THE Weekly Times reported that the latest strain of the rabbit-killing calicivirus to be released across Australia could soon arrive in Victorian farmers’ mailboxes.
The postal system is being considered as a way to distribute the Korean strain of calicivirus to landholders across Victoria.
A nationwide effort to curb rabbit numbers will see RHDV1-K5 released at 640 sites across the country ‚Äî including 150 in Victoria ‚Äî from February 25 to March 6, according to the Invasive Animals Cooperative Research Centre.
Victorian biosecurity manager John Matthews, who is co-ordinating the release in this state, has been liaising with Australia Post to find out if it is feasible ‚Äî and permitted ‚Äî to send the virus by post.
“If Australia Post says no, then we’re going to have to reconsider what distribution looks like … we’ll just work through the process and they’ll either give us a green flag or a red flag,” he said.
“It will be a green flag with conditions, there’s no doubt about that, and that will be packaging size and dimensions and stuff like that, and if it’s no, we’ll have to reconsider the distribution. We’ve got plenty of time up our sleeve, but it will put another layer of complexity if we can’t use Australia Post but it’s not insurmountable.
“There are courier services right across the nation, my issue is about those really remote areas and ensuring we can get the virus to them in the very best condition.”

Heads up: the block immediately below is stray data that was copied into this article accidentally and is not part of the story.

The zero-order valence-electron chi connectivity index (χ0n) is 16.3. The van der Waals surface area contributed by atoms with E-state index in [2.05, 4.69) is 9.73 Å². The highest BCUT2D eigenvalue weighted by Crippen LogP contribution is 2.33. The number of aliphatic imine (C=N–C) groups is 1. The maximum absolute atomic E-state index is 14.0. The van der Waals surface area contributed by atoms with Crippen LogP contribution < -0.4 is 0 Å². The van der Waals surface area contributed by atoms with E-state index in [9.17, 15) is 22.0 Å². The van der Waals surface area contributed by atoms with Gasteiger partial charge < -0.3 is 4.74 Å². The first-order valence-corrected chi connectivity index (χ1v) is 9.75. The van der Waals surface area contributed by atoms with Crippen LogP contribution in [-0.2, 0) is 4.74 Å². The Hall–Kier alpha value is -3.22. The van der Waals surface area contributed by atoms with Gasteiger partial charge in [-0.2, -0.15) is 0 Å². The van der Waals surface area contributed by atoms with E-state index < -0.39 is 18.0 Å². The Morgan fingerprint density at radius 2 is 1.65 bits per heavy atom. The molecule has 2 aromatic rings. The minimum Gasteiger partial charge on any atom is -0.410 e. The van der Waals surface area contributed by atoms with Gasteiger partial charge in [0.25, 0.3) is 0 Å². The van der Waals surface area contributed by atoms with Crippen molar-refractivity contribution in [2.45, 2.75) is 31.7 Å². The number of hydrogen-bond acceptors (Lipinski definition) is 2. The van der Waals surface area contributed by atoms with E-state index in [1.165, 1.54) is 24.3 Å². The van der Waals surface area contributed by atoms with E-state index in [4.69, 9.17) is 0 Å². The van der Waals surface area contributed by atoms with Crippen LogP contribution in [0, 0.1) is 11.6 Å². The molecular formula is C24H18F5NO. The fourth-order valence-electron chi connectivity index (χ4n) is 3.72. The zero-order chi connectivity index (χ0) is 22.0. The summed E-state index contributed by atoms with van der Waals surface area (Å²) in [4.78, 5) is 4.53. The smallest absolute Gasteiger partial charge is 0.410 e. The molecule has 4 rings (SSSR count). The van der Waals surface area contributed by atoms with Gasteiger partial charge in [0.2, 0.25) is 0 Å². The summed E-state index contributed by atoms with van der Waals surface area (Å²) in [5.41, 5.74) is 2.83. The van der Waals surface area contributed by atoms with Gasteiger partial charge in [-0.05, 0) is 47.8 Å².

An Australia Post spokeswoman confirmed it was not yet contracted, “but was still in discussions about the technical aspects of the product”.
Mr Matthews, who joked that if “all else fails, I’ll walk and deliver it by hand”, said one consideration was that the virus must be kept between certain temperatures “to improve its shelf life”.
Unlike other states, Victorian law allows the virus to be sent direct to landholders for release, Mr Matthews said.
“In the majority of the other states and territories, a person would need to have access to an authorised person and you would only be able to pick up your pre-prepared bait.”
There were more than 300 expressions of interest to be part of the virus’s Victorian release, with about 80 per cent of those chosen private landholders.
Mr Matthews said there was no danger to people handling the virus because it was “host-specific ‚Äî it won’t shift on to any other species so it’s totally safe … it only infects rabbits”.